A dairy products plant in Carmarthenshire is to close later this year with the loss of around 200 jobs.
The co-operative only bought the creamery eight months ago
Dairy Farmers of Britain (DFB),which owns Llangadog creamery, said the decision had been based on its poor financial performance.
It is one of the largest employers in the Towy Valley and had been bought by the farming co-operative in 2004.
Chief executive Malcolm Smith said he was "very disappointed" while farmers' leaders said it was "devastating" news.
Union leaders were due to meet management at the firm again on Thursday to discuss redundancy packages for staff.
The creamery at Llangadog processes around 210 million litres of milk a year from farms in west Wales into evaporated milk and rice pudding.
DFB said it will work closely with local employment agencies to help find jobs for creamery employees "both within DFB and the local community".
Mr Smith said: "We are very disappointed to have to make this announcement, which follows a full review of the Llangadog factory's business performance."
There had been an industry-wide consolidation and rationalisation process and he said "we have only taken this difficult decision after having carefully assessed all other possible options".
"Our ultimate responsibility is to our shareholders - the farmer members - and this move is necessary to improve overall business efficiency and safeguard the returns to our members," the chief executive said.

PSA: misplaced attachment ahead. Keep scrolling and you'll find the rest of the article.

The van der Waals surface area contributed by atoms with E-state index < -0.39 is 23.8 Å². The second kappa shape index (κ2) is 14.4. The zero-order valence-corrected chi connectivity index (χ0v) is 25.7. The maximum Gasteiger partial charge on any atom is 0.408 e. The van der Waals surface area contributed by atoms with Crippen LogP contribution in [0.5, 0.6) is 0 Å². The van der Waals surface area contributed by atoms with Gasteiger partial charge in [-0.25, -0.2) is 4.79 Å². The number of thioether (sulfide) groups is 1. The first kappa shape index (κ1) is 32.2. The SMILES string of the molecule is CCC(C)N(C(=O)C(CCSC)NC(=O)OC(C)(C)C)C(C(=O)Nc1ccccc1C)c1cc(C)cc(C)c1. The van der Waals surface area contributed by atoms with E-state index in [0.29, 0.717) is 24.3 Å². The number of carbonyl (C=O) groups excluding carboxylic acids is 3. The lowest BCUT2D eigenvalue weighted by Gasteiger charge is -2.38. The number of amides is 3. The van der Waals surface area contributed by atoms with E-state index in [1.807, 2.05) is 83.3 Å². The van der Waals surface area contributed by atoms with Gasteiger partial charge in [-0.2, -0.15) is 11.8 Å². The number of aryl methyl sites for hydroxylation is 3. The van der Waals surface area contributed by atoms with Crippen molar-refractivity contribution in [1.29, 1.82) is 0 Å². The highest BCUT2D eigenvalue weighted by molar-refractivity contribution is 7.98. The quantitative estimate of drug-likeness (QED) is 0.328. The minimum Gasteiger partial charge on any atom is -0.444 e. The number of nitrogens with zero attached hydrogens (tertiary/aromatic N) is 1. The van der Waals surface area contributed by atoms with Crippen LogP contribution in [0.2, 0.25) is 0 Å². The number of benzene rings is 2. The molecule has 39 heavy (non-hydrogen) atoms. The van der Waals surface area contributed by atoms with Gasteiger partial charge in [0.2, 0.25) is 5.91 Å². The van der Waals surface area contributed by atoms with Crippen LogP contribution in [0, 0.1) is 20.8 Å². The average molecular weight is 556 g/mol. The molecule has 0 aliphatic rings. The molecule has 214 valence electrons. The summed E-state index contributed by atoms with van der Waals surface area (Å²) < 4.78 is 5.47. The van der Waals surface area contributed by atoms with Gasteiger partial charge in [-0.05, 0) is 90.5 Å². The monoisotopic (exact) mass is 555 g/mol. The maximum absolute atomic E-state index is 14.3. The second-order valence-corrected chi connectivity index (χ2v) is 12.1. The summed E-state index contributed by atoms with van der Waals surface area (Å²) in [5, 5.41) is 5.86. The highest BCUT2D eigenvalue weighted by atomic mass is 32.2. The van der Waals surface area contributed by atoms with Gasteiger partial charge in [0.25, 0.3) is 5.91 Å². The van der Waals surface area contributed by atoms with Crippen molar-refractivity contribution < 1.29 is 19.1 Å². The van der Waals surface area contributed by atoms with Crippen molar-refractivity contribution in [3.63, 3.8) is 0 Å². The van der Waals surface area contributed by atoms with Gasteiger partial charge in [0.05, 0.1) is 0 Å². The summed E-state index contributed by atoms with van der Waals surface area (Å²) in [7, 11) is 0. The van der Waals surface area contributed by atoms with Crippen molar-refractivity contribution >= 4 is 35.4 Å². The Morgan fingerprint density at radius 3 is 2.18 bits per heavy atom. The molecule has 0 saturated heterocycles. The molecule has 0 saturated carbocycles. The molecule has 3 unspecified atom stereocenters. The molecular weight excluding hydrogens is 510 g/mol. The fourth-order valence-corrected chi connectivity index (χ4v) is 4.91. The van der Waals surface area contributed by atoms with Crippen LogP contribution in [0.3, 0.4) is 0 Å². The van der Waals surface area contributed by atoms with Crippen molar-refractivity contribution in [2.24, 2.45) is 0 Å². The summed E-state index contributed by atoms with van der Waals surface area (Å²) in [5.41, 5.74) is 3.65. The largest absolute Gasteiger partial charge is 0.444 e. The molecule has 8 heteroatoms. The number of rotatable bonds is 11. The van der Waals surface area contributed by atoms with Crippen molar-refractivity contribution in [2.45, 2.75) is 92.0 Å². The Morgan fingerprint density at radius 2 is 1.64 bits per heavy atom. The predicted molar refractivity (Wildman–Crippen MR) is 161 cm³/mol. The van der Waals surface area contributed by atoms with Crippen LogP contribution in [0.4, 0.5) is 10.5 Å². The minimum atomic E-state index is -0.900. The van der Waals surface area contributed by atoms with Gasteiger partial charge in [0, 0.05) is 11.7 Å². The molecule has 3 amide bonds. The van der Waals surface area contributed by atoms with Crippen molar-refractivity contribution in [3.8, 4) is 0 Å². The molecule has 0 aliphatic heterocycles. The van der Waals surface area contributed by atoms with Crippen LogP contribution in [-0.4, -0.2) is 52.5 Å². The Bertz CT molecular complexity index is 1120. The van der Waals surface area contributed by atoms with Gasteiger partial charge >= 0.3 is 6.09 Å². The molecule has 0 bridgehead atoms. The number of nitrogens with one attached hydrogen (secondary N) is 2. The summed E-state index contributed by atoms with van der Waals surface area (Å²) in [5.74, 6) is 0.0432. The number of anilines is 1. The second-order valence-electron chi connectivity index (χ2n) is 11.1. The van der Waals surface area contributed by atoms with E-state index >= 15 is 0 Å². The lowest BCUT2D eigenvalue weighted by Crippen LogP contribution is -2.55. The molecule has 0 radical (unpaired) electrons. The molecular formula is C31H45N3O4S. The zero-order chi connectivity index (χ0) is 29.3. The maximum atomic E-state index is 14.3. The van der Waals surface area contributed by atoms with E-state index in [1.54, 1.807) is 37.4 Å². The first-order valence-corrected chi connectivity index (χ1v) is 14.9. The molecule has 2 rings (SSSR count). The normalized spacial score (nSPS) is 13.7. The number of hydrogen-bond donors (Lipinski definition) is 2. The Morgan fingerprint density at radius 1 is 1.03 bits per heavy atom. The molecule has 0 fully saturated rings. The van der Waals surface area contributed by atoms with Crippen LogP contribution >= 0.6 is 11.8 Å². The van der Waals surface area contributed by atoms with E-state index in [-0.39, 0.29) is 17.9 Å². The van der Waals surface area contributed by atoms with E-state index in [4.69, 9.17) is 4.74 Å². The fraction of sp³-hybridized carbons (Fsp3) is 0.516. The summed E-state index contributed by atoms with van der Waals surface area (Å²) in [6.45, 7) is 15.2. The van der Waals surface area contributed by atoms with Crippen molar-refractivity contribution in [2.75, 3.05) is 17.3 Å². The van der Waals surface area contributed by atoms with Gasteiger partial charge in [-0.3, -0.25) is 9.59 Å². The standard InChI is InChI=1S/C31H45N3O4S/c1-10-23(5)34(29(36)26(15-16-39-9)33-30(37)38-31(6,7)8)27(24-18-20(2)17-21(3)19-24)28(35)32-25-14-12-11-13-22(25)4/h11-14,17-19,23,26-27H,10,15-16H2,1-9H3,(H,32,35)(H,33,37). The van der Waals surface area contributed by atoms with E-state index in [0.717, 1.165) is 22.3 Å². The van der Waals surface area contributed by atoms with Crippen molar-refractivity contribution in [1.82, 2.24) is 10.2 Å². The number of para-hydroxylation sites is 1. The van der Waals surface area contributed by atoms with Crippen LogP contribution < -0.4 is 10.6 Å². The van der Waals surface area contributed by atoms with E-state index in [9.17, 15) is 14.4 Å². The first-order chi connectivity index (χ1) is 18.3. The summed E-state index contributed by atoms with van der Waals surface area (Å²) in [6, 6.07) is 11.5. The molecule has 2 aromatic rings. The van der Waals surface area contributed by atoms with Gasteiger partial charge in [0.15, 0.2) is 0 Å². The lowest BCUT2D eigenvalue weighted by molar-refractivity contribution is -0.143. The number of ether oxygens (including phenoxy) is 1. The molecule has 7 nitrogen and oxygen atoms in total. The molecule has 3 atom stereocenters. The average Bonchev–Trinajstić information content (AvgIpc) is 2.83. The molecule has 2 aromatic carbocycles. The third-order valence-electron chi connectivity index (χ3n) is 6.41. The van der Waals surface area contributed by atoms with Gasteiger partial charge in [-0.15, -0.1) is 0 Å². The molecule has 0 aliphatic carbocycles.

The co-operative runs 60 distribution depots and 10 processing plants across the UK, including one in Cardiff.
The Carmarthenshire plant is expected to close in a few months time.
DFB says its committed to keeping the rest of its operation open
Carwyn Jones, Countryside Minister, recently met the company and said it had "thoroughly explored all the options to try to avoid closure of the Llangadog site".
He said: "I still hope that a buyer can be found for the site and we will, of course, consider any future approach for financial assistance".
The company assured farmers that their milk would be processed elsewhere, but there was concern this could add to costs.
Peter Francis, chairman of the National Farmers' Union in Carmarthenshire said farmers had been hopeful that DFB would "make a go" of the plant when they bought it last August.
The Farmers' Union of Wales said it had been a "bolt from the blue".
The business was sold by Associated Co-operative Creameries last August to DFB, which is the third largest milk processor in the UK.
Plaid Cymru AM Rhodri Glyn Thomas said: "This is disastrous news for the economy of the Towy Valley. I am devastated that our worst fears have been confirmed.
"Two hundred jobs in a village like Llangadog is the equivalent of 2,000 job losses in a large urban area."
Conservative AM Brynle Williams said: ""I very much regret the loss of so many jobs in an industry which is already struggling to survive in the face of a supermarket price war.
"These redundancies will have a major impact on the rural economy in west Wales."
Jenny Randerson, Liberal Democrat AM, said: "This closure sends shockwaves across the dairy industry as a whole.
"The announcement is particularly damaging for Carmarthenshire. The Welsh dairy industry is in deep crisis and needs a fair deal to be rescued."